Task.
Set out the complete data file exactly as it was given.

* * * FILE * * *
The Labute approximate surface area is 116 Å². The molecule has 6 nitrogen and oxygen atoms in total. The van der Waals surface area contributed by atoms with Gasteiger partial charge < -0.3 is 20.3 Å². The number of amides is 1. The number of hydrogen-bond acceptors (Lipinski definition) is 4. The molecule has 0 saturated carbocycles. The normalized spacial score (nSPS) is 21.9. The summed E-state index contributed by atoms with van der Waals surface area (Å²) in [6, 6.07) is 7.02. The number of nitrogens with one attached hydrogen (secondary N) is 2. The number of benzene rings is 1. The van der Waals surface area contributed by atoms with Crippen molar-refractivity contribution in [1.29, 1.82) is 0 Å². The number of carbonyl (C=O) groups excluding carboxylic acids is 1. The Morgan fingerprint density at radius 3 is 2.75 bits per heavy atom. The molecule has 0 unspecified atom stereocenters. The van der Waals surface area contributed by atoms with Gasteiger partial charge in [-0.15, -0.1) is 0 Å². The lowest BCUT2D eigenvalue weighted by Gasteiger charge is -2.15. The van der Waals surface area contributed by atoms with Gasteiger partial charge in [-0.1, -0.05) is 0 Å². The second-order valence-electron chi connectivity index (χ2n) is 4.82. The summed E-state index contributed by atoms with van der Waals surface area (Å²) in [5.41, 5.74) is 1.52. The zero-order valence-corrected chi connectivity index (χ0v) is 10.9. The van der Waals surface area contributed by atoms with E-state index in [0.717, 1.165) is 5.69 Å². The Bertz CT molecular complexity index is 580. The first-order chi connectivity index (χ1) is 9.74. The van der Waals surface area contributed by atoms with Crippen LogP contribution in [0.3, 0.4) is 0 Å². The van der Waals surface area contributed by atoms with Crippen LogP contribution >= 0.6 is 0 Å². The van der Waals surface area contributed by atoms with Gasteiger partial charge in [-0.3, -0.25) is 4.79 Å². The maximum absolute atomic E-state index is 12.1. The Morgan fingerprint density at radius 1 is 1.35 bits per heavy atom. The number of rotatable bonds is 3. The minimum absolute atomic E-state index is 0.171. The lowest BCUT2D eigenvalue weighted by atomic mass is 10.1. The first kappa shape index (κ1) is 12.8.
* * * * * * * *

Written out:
The Labute approximate surface area is 116 Å². The molecule has 6 nitrogen and oxygen atoms in total. The van der Waals surface area contributed by atoms with Gasteiger partial charge < -0.3 is 20.3 Å². The number of amides is 1. The number of hydrogen-bond acceptors (Lipinski definition) is 4. The molecule has 0 saturated carbocycles. The normalized spacial score (nSPS) is 21.9. The summed E-state index contributed by atoms with van der Waals surface area (Å²) in [6, 6.07) is 7.02. The number of nitrogens with one attached hydrogen (secondary N) is 2. The number of benzene rings is 1. The van der Waals surface area contributed by atoms with Crippen molar-refractivity contribution in [1.29, 1.82) is 0 Å². The number of carbonyl (C=O) groups excluding carboxylic acids is 1. The Morgan fingerprint density at radius 3 is 2.75 bits per heavy atom. The molecule has 0 unspecified atom stereocenters. The van der Waals surface area contributed by atoms with Gasteiger partial charge in [-0.15, -0.1) is 0 Å². The lowest BCUT2D eigenvalue weighted by Gasteiger charge is -2.15. The van der Waals surface area contributed by atoms with Gasteiger partial charge in [-0.1, -0.05) is 0 Å². The second-order valence-electron chi connectivity index (χ2n) is 4.82. The summed E-state index contributed by atoms with van der Waals surface area (Å²) in [5.41, 5.74) is 1.52. The zero-order valence-corrected chi connectivity index (χ0v) is 10.9. The van der Waals surface area contributed by atoms with E-state index in [0.717, 1.165) is 5.69 Å². The Bertz CT molecular complexity index is 580. The first-order chi connectivity index (χ1) is 9.74. The van der Waals surface area contributed by atoms with Crippen LogP contribution in [0.3, 0.4) is 0 Å². The van der Waals surface area contributed by atoms with Crippen LogP contribution >= 0.6 is 0 Å². The van der Waals surface area contributed by atoms with Gasteiger partial charge in [-0.3, -0.25) is 4.79 Å². The maximum absolute atomic E-state index is 12.1. The Morgan fingerprint density at radius 1 is 1.35 bits per heavy atom. The number of rotatable bonds is 3. The minimum absolute atomic E-state index is 0.171. The lowest BCUT2D eigenvalue weighted by atomic mass is 10.1. The first kappa shape index (κ1) is 12.8.